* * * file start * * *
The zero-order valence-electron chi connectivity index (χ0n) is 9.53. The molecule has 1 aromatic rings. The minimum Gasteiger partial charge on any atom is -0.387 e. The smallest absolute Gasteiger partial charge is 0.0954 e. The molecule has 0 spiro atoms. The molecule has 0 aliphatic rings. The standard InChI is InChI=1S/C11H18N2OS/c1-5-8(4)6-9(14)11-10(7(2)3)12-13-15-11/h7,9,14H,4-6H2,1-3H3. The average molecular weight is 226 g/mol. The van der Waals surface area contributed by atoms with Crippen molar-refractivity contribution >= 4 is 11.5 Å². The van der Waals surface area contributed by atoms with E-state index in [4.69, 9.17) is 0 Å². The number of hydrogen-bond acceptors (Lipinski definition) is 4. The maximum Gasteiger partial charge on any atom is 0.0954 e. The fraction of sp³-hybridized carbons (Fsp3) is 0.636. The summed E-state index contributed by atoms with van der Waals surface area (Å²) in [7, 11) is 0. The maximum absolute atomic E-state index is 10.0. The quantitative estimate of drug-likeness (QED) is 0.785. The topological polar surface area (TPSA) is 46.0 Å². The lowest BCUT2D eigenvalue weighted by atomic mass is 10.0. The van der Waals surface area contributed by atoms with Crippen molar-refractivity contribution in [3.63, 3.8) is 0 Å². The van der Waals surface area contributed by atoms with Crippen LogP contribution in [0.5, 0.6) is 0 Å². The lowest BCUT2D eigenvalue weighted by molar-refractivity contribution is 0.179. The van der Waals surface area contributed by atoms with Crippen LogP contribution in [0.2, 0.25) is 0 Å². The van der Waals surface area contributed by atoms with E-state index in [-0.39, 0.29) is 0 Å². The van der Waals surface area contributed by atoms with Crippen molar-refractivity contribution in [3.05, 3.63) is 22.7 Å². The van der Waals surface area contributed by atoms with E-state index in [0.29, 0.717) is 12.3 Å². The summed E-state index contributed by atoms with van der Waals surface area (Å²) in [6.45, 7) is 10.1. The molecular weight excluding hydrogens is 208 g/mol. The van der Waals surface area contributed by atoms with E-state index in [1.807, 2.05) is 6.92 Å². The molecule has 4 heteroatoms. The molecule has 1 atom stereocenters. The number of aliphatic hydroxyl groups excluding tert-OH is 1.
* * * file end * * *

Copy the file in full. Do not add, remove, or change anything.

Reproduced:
The zero-order valence-electron chi connectivity index (χ0n) is 9.53. The molecule has 1 aromatic rings. The minimum Gasteiger partial charge on any atom is -0.387 e. The smallest absolute Gasteiger partial charge is 0.0954 e. The molecule has 0 spiro atoms. The molecule has 0 aliphatic rings. The standard InChI is InChI=1S/C11H18N2OS/c1-5-8(4)6-9(14)11-10(7(2)3)12-13-15-11/h7,9,14H,4-6H2,1-3H3. The average molecular weight is 226 g/mol. The van der Waals surface area contributed by atoms with Crippen molar-refractivity contribution >= 4 is 11.5 Å². The van der Waals surface area contributed by atoms with E-state index in [4.69, 9.17) is 0 Å². The number of hydrogen-bond acceptors (Lipinski definition) is 4. The maximum Gasteiger partial charge on any atom is 0.0954 e. The fraction of sp³-hybridized carbons (Fsp3) is 0.636. The summed E-state index contributed by atoms with van der Waals surface area (Å²) in [7, 11) is 0. The maximum absolute atomic E-state index is 10.0. The quantitative estimate of drug-likeness (QED) is 0.785. The topological polar surface area (TPSA) is 46.0 Å². The lowest BCUT2D eigenvalue weighted by atomic mass is 10.0. The van der Waals surface area contributed by atoms with Crippen molar-refractivity contribution in [3.63, 3.8) is 0 Å². The van der Waals surface area contributed by atoms with Crippen LogP contribution in [0.5, 0.6) is 0 Å². The lowest BCUT2D eigenvalue weighted by molar-refractivity contribution is 0.179. The van der Waals surface area contributed by atoms with Crippen LogP contribution in [0.2, 0.25) is 0 Å². The van der Waals surface area contributed by atoms with E-state index in [-0.39, 0.29) is 0 Å². The van der Waals surface area contributed by atoms with Crippen molar-refractivity contribution in [3.05, 3.63) is 22.7 Å². The van der Waals surface area contributed by atoms with E-state index in [0.29, 0.717) is 12.3 Å². The summed E-state index contributed by atoms with van der Waals surface area (Å²) in [6.45, 7) is 10.1. The molecular weight excluding hydrogens is 208 g/mol. The van der Waals surface area contributed by atoms with E-state index in [1.807, 2.05) is 6.92 Å². The molecule has 4 heteroatoms. The molecule has 1 atom stereocenters. The number of aliphatic hydroxyl groups excluding tert-OH is 1.